our historic sanctuary was heavily damaged when a tree fell through the roof in august 2019. our worship services are currently being held in our fellowship hall.
Sanctuary Update #11 - January 20, 2020
The weatherman has not been very helpful over the past two weeks as the roofing contractor is now even further behind with his work. We remain near the top of his list but ours is a big job that requires a prediction of several days without rain. Fortunately, the temporary roofing has held up well over these past several months and we have not had any water intrusion despite the excessive rainfall we have experienced recently. The delay in the roofing part of the project will not create any delays in the other aspects of the project, just an added frustration! The acoustical ceiling material has been ordered and should be arriving by the end of the week. The contractor has assured us that he will put the manpower on the installation to get it done quickly. That will enable electricians, painters and others to get their “high work” done and that will permit the removal of the scaffolding that covers the entire sanctuary. A wood floor expert has visited the sanctuary to evaluate the flooring that was exposed with the removal of the asbestos shingles. That flooring was installed as part of the 1898 addition/renovation to the sanctuary. If possible, we would like to consider having that floor refinished rather than covering it up again with some other material. Carpet will be placed at the back of the sanctuary and down the aisles as before. I appreciate all of the kind comments related to the sanctuary updates. If there are questions or things that we should be thinking about, please don’t hesitate to stop me in church of send an email. One answer we don’t have yet is a date when we will be holding services in the sanctuary, but I can assure you we are all working to that end! For the Commission, Dick Peck
Sanctuary Update #10 - January 6, 2020
Working with contractor on the restoration project is like taking a history course on The First Presbyterian Church of Florence. Two weeks ago, the removal of the asbestos tile revealed the original sloped floor and the changes that were made to the chancel during the 1957 renovation. (See update #9) This week the removal of the ceiling material revealed the charred timbers from the roof fire in 1928. (see picture) along with the steel roof structure that we have been unable, thus far, to accurately date. While the timbers are structurally as sound today as the day they were installed, the charred exterior was quite interesting and surprising to this observer. The contractor is still trying to identify replacement ceiling material that will maintain the acoustical conditions we have enjoyed. The roofing contractor is ready to begin stripping the old shingles from the roof and reroofing the entire building as soon as weather permits. The general contractor will have a flooring contractor evaluate the floors this week and develop a recommended approach. In the good news department, the piano technician hired by the insurance adjuster determined that the piano is a total loss, for insurance purposes, and Mrs. Rockhill will begin looking for a replacement. While it is still much too early to try to project a completion date, it is encouraging to know that the demolition phase is essentially completed and we are moving to the rebuilding stage.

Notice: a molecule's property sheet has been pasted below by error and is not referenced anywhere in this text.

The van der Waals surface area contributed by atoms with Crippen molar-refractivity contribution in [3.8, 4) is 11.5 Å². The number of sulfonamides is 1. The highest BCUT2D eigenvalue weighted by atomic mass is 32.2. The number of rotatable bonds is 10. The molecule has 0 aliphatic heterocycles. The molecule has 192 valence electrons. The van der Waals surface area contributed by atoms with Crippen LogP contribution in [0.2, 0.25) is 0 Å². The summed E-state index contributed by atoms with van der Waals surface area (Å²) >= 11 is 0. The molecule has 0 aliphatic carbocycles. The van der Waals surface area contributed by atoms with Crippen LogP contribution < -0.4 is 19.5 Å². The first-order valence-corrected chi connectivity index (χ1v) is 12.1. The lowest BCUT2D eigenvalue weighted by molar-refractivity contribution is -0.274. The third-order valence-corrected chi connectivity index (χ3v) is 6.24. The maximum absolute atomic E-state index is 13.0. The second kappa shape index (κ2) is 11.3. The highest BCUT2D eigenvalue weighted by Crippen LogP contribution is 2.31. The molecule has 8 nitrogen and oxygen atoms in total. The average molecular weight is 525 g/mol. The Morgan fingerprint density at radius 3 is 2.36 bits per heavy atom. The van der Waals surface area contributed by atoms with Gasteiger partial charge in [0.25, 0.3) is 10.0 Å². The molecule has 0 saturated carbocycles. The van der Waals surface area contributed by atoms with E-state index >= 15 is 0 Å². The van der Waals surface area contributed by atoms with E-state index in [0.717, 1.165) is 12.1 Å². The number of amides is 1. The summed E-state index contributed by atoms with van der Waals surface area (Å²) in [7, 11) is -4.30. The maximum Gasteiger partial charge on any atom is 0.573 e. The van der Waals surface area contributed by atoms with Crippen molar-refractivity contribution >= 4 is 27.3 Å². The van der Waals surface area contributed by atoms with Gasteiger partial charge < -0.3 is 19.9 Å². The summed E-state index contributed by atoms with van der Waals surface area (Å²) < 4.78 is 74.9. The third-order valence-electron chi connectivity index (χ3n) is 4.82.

For the Commission Dick Peck
Sanctuary Update #9 - December 23, 2019 If I had to add a title to this update it would have to be “The Christmas Surprise!”. The removal of the asbestos tile revealed a “heart pine” tongue and groove floor with a compound curvature in the front one third of the sanctuary. Not only does the earlier sanctuary floor slope from back to front, the front one third slopes from the side walls to the middle. In addition, a large hole was revealed (see picture) that was covered by a curved “stage” in an earlier layout of the sanctuary. A picture showing this configuration hangs in the hallway behind the sanctuary, thanks to the Archive Committee’s bicentennial project. (See the picture with Dr. Hollingsworth standing in the pulpit.) The floor we could see in the front one third of the sanctuary was a raised structure that covered the “hole” and concealed the side to center slopes. This “reveal” has added additional complexity to the restoration process as well as providing some additional options that will be investigated and considered. The brickwork repair on the east wall has been completed, asbestos removed and interior scaffolding is being erected. When the interior scaffolding is completed, roof stabilization work will continue and the remainder of the ceiling material will be removed. The chandeliers will be removed, cleaned and stored and additional temporary lighting will be installed. The contractor anticipates the roofing contractor will begin installing new shingles in the first week of the new year and soon thereafter the exterior roof work will be completed! For those who are not counting, December 25 will begin the 20th week since the tree fell! For the Commission Dick Peck